Sundowning

It’s about 4:00 PM.  Dad has been in the living room watching some TV and it dawns on me that it’s getting late in the day – time for some extra trouble.  Sure enough, when I peek into the living room, Dad is wrapped in one of the hanging curtains, looking fearful.
 
“Oh!  good!” he whispers to me. “they haven’t seen me yet but I know they are out there.”  His eyes dart around room as he clutches the curtain tighter. Yesterday he did not know who I was and tomorrow it will probably be something else – he changes so much as the day draws to a close and the sun goes down.
 
Sundowning, Sundowner’s Syndrome, are references to a condition that is seen in many forms of dementia, particularly in Alzheimer’s Disease.  Briefly stated, it is a very noticeable increase in levels of agitation, anxiety, confusing and behavior problems.  Many Caregivers report frequent episodes of hallucination.  The changes in a person with dementia who is suffering with Sundowner’s can impact the level of care and quality of care by significantly increasing the actual workload while at the same time multiplying internal stress.
 
Glenn Smith Ph.D., of the Mayo Clinic lists four common factors that might “aggravate late-day confusion:

  • Fatigue
  • Low lighting
  • Increased shadows
  • Disruption of the body’s internal clock [1]

 
There is no known cure for the symptoms call Sundowning but there are care techniques that can help. Most professionals working with Dementia patients stress the need for a reduction in stimulating activities late in the day.  Reduce intake of caffeine or other stimulants in general. Use background music that is soothing and perhaps recognizable. For instance, an 82-year-old today may have really enjoyed the music of Frank Sinatra in his heyday, or Sarah Vaughn etc.  Many Caregivers find that increasing inside lighting as daylight decreases can help.  (This would help eliminate shadows as well.  A secondary set of light fixtures that can be switched on later is not very difficult to install.  Trying to reduce anxiety and help your loved one feel safe and protected is your goal.  Becoming familiar with routines and identifying possible “triggers” can help eliminate some factors that complicate caregiving.  For instance – if you notice that Dad becomes frightened toward the end of the day, consider the surroundings – is he alone as the light fades?  Are their external noises that are more noticeable later in the day?  Try to figure what areas might be modified to lessen the behaviors.  Above all – DON’T ARGUE.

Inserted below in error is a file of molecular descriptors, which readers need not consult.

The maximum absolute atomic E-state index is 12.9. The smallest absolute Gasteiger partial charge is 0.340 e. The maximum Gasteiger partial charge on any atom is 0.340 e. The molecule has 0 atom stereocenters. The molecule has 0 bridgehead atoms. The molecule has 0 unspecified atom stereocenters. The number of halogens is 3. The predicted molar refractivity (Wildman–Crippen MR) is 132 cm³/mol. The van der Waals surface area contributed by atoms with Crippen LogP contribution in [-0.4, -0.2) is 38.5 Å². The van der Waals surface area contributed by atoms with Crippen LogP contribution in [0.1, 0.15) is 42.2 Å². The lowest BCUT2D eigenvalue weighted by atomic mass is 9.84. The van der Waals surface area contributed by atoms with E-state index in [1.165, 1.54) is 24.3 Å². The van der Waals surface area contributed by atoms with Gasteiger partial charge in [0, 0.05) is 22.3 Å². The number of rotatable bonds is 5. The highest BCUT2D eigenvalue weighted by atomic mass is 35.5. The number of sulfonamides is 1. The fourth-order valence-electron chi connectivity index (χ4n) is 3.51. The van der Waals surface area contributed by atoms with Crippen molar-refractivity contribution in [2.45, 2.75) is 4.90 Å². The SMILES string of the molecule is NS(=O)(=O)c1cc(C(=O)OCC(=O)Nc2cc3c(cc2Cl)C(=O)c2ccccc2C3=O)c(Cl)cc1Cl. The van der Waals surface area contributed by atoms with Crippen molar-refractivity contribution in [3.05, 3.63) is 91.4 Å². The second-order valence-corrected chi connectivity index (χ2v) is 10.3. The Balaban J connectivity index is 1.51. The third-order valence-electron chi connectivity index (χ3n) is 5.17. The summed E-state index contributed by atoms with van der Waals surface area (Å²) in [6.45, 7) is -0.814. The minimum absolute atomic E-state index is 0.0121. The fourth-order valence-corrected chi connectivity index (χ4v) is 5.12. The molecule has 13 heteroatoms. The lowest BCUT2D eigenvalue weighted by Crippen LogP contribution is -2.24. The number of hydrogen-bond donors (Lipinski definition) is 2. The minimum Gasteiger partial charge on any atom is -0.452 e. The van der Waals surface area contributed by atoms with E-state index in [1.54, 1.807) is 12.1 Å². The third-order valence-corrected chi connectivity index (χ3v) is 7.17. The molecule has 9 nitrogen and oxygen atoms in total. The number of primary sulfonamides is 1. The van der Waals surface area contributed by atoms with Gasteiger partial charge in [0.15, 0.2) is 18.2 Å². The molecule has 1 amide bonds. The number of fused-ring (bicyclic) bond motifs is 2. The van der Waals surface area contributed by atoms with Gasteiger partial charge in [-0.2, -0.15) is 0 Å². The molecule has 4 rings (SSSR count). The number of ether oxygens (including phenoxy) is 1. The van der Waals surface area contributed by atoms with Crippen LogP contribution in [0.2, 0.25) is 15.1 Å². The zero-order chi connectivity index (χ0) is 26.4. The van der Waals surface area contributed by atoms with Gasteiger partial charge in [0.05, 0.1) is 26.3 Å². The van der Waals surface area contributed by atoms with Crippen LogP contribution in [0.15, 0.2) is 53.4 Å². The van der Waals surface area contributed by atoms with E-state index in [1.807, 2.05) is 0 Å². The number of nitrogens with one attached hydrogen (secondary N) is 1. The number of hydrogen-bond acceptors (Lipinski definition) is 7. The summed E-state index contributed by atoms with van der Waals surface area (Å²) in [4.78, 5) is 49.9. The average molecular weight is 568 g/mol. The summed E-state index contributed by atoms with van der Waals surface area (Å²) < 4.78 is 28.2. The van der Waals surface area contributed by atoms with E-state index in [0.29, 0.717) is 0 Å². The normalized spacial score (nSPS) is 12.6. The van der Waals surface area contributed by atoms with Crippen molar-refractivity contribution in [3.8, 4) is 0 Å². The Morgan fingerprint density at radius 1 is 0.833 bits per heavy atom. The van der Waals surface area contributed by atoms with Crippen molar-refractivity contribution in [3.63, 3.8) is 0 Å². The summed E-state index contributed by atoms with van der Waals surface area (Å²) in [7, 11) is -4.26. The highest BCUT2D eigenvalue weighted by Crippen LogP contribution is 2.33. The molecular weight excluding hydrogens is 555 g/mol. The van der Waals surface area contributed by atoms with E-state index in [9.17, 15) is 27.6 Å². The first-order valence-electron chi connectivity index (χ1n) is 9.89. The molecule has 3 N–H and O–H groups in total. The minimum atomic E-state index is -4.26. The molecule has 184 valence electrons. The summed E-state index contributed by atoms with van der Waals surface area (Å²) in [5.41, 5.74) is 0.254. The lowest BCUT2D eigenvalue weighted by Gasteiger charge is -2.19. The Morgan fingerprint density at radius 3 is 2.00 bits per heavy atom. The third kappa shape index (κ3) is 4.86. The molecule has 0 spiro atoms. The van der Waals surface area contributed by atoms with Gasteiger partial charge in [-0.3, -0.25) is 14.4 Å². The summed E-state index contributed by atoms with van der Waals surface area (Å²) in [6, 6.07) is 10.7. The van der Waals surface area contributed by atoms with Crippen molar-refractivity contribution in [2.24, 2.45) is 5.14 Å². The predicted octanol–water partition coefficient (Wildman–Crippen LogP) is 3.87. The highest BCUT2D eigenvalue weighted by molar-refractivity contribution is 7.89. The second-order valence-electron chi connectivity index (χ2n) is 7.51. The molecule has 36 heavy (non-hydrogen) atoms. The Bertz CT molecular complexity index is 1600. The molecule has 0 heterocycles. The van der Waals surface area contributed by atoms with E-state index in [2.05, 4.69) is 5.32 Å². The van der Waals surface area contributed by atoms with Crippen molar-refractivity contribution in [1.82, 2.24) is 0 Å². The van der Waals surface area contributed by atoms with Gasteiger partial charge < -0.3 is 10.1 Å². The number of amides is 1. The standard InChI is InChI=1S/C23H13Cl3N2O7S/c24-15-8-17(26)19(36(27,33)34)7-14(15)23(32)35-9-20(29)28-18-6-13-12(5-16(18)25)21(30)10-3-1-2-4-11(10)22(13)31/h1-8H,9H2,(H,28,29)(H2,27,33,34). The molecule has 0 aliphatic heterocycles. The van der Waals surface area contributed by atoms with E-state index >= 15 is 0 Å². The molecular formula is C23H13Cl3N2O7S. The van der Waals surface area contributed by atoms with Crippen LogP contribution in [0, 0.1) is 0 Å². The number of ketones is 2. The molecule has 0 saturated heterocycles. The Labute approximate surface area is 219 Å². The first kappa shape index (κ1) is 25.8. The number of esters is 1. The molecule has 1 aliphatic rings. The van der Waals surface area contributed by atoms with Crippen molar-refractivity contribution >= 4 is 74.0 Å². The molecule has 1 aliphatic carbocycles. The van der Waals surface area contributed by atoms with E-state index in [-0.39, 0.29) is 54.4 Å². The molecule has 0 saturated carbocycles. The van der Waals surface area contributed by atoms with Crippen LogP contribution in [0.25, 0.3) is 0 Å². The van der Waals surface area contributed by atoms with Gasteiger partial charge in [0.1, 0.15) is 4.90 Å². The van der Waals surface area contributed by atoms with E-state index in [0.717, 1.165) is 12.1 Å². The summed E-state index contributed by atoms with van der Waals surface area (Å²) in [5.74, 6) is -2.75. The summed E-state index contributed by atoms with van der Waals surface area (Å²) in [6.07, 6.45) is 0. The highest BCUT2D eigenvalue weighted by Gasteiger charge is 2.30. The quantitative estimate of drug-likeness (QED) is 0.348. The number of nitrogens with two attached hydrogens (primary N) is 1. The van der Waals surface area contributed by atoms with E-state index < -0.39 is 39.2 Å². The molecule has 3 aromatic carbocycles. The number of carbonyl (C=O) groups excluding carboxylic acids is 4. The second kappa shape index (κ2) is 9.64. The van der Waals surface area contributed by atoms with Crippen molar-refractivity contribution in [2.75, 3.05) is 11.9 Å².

A person with dementia lives in an altered state of reality which is more and less noticeable from day to day and hour by hour – sometimes seemingly minute by minute.  Arguing or trying to correct those altered memories and frustratingly bizarre conversations is useless.  In the example leading into this article, trying to convince Dad that no one was trying to get him would not work.  A better approach to that situation would be to try and convince him that you would take care of the situation.  You might need to become an actor – a policeman, ghostbuster, space hero – whatever the situation called for.
 
I once had a wife of a Colonel call me in the middle of the night.  She was beside herself and had been trying to convince her husband that he did not need to report to duty – especially not in his dress uniform.  I asked her to put the Colonel on the phone and in my best commanding voice barked at him that “plans have changed.  Stand down, everything worked out just as you predicted…”.  The Colonel simply said “yes sir” and hung up.  I wondered what the outcome of this call was and was gratified when the Colonel’s wife called the next morning and told me that the former officer had very carefully removed his uniform, hung it back up himself and gone back to bed.
 
Responding in character might be difficult for you and another technique that can help is re-direction.  Trying to distract your loved one long enough to re-direct their mind toward something calming can sometimes work.
 
If sundowning behaviors become so pronounced that you are unable to handle them, speak to your Physician about some form of medicine.  It may make your loved less alert in general but that may be trade off to prevent daily doses of real terror and/or anxiety.
 
For more information about Sundowning and dementia in general, contact the Alzheimer’s Association in your area or visit http://www.nia.nih.gov/alzheimers.
 
The information and suggestion in this article are not intended as medical, legal or financial advice.  You should always consult with your own professionals.
 
[1] Diseases and Conditions, Glenn Smith Ph.D. – www.mayoclinic.org/diseases-conditions/alzheimers-disease/expert-answers/sundowning/faq-20058511